Magazine article Mother Jones

The Grayson Gambit

Magazine article Mother Jones

The Grayson Gambit

Article excerpt

BASE INSTINCTS

Even before he called Dick Cheney a blood-sucking vampire, or a female ex-Enron lobbyist who now works for Federal Reserve chairman Ben Bernanke a "K Street whore," Rep. Alan Grayson stuck out on Capitol Hill. The hulking 6'4" freshman Democrat from central Florida sports garish shirts and ties beneath his dark suits, wears pull-up Italian boots, and approaches his job with the earnestness of an 18-year-old campaign volunteer. Grayson says he wants Americans to pay attention to "what's really at stake" as opposed to "the minutiae" of politics. To that end, he has been trying something new, and perhaps foolhardy: saying pretty much whatever he feels like and not worrying how people react.

Being unapologetically outspoken has earned Grayson a great deal of attention. In a speech on the House floor this past September, he summed up the Republicans' health care plan as "die quickly." Even after spending the final weeks of summer talking about "death panels," conservatives demanded an apology; pundits likened Grayson to Rep. Joe "You Lie!" Wilson, and the National Republican Congressional Committee branded him "DisGrayson."

But instead of backing down, Grayson went all-in, saying that he'd "like to apologize to the dead"-the more than 44,000 Americans who die every year because they have no health insurance. Then he set up a website to honor them. When a reporter asked about accusations that the site was exploitative, Grayson snapped, "Do we always have to let the other side set the agenda?"

All this has earned Grayson comparisons to conservative loudmouths like Rep. Michele Bachmann (R-Minn.) (see "Who's the Biggest Fool on the Hill?" page 19), with the New York Times referring to him as a "wing nut." But when I met Grayson in a squat suburban civic center in Tavares, Florida, two weeks after the "die quickly" flap, he didn't seem the least bit chastened. In fact, it is quickly obvious that Grayson doesn't do chastened-even when it might be politically advantageous for a first-term congressman in a district that twice went for George W. Bush. "I recognize that I'm in a very competitive district," Grayson says. "But I really want to take advantage of the opportunities that are out there to say what's on people's minds, whether this experience goes on forme or not."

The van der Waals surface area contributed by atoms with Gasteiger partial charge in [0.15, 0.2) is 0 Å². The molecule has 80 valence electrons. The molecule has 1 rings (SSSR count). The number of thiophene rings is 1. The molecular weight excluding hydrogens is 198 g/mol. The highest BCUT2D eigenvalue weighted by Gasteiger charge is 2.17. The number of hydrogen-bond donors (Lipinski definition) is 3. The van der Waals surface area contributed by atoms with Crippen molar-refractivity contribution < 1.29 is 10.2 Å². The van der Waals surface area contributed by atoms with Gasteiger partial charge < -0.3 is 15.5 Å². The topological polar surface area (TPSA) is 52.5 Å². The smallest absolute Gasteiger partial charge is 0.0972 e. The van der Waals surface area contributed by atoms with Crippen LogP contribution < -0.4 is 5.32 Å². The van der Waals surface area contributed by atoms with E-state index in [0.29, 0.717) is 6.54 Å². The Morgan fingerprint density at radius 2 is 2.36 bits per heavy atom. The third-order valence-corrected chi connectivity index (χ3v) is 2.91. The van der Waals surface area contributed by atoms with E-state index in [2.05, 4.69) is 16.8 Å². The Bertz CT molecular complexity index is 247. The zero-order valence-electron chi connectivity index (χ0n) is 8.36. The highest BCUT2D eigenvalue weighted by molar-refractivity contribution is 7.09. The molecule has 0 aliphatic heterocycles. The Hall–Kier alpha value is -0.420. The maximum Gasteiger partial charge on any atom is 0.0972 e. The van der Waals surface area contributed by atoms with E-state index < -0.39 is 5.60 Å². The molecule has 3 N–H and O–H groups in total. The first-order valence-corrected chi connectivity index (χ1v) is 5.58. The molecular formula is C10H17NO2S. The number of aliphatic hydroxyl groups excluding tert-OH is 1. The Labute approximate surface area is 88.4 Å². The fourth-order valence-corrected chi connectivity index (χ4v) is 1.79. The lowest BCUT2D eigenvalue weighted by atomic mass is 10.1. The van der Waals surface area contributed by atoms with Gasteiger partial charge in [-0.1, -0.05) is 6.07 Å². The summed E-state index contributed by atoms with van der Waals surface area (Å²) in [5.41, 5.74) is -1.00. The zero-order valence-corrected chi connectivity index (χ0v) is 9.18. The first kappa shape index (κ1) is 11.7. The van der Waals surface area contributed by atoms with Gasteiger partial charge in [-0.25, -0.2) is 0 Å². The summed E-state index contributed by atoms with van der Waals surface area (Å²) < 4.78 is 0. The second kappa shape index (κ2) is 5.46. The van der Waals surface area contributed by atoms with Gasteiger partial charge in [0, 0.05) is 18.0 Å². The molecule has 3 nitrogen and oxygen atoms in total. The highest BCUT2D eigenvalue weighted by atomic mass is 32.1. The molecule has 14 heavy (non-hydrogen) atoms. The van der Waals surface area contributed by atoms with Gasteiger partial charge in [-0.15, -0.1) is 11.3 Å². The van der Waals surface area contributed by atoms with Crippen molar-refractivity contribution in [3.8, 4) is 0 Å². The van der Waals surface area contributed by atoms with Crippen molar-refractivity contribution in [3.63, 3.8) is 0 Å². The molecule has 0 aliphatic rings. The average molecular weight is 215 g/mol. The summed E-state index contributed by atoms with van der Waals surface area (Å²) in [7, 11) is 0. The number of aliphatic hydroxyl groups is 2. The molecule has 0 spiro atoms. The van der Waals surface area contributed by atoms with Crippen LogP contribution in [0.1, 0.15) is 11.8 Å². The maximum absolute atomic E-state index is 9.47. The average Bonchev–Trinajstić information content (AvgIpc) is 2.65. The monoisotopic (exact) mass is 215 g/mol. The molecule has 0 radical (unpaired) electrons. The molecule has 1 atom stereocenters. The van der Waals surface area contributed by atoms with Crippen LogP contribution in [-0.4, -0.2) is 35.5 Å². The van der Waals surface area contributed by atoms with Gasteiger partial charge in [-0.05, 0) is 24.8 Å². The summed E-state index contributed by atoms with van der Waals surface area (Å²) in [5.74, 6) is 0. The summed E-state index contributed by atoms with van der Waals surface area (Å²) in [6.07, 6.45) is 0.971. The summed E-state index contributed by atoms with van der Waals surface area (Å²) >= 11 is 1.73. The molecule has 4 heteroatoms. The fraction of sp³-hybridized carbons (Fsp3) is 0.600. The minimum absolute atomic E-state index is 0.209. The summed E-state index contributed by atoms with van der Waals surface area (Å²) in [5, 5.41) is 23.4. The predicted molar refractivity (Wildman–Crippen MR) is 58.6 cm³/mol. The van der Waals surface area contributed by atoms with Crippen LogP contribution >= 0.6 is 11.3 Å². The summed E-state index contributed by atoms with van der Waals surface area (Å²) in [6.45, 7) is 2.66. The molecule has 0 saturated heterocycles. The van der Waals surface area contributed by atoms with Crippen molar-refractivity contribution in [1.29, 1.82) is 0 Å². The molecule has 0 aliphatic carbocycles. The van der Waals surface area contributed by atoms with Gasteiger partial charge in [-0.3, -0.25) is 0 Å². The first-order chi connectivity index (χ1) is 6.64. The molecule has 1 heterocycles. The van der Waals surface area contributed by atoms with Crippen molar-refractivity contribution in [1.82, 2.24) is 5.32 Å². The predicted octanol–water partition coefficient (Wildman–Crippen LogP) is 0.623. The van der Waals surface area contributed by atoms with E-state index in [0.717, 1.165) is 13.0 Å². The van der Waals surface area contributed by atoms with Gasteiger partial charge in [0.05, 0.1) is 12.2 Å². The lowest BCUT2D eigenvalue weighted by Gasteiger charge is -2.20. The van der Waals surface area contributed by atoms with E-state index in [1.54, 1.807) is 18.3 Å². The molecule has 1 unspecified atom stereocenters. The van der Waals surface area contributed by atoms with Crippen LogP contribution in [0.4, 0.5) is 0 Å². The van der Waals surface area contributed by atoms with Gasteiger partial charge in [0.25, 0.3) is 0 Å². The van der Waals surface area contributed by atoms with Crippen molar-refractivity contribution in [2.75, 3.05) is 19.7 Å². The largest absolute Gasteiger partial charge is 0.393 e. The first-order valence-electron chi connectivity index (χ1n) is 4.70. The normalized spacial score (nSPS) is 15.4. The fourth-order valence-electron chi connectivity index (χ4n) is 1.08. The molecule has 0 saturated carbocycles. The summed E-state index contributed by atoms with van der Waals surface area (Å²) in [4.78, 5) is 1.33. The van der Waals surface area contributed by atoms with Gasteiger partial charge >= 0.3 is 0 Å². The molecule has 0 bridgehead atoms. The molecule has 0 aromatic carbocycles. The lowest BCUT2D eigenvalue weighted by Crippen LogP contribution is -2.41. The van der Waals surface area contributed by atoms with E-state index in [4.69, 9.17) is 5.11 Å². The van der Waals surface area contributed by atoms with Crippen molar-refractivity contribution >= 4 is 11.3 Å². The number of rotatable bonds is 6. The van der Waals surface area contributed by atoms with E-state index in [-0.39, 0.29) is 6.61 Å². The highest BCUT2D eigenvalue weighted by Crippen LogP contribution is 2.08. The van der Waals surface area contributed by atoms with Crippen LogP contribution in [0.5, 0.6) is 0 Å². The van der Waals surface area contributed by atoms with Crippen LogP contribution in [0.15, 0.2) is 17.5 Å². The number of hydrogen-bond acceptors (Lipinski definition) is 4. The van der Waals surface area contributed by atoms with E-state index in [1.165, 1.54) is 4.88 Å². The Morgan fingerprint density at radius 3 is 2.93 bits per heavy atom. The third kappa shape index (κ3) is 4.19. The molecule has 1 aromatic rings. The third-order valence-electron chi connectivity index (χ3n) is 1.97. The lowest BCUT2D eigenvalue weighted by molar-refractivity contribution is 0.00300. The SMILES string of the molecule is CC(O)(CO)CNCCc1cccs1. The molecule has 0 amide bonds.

There is a lot on Grayson's mind. In a short interview, he quotes Polonius, describes conditions in Somalia, which he's visited ("a hellhole"), and cites ancient Rome's fire department as a cautionary tale on how outsourcing government to private contractors is a bad idea. He chokes up while explaining how he tries to emulate the "strong moral sense" and "toughness" of Robert F. Kennedy and Martin Luther King. Grayson speaks with a conspiratorial intensity, as though he's always passing along a big secret. He has an opinion about almost everything, from Joni Mitchell to monetary policy, and his opinions are nothing if not passionate.

Grayson grew up in a Bronx tenement, holds degrees in law and public policy from Harvard, and lives in a 12-room Orlando house with his wife and five children. Politics is something like his fifth career. He worked his way through college as a night watchman and a janitor, became an economist, and then a lawyer. In the early 1990s he briefly left law to become the president of a telecom firm. (Selling his stake and investing the proceeds helped make him the 12th-richest member of Congress.) Between the beginning of the Iraq War and his election to Congress, he drew attention for suing military contractors who perpetrated what he calls "the crime of the century" by massively overcharging the government for their services in Iraq. In 2006, he ran for Congress and lost in the Democratic primary. Two years later, he beat a four-term Republican incumbent who broke a pledge to not run again.

Besides his big mouth, Grayson has become known for his relentless pursuit of the Federal Reserve. …

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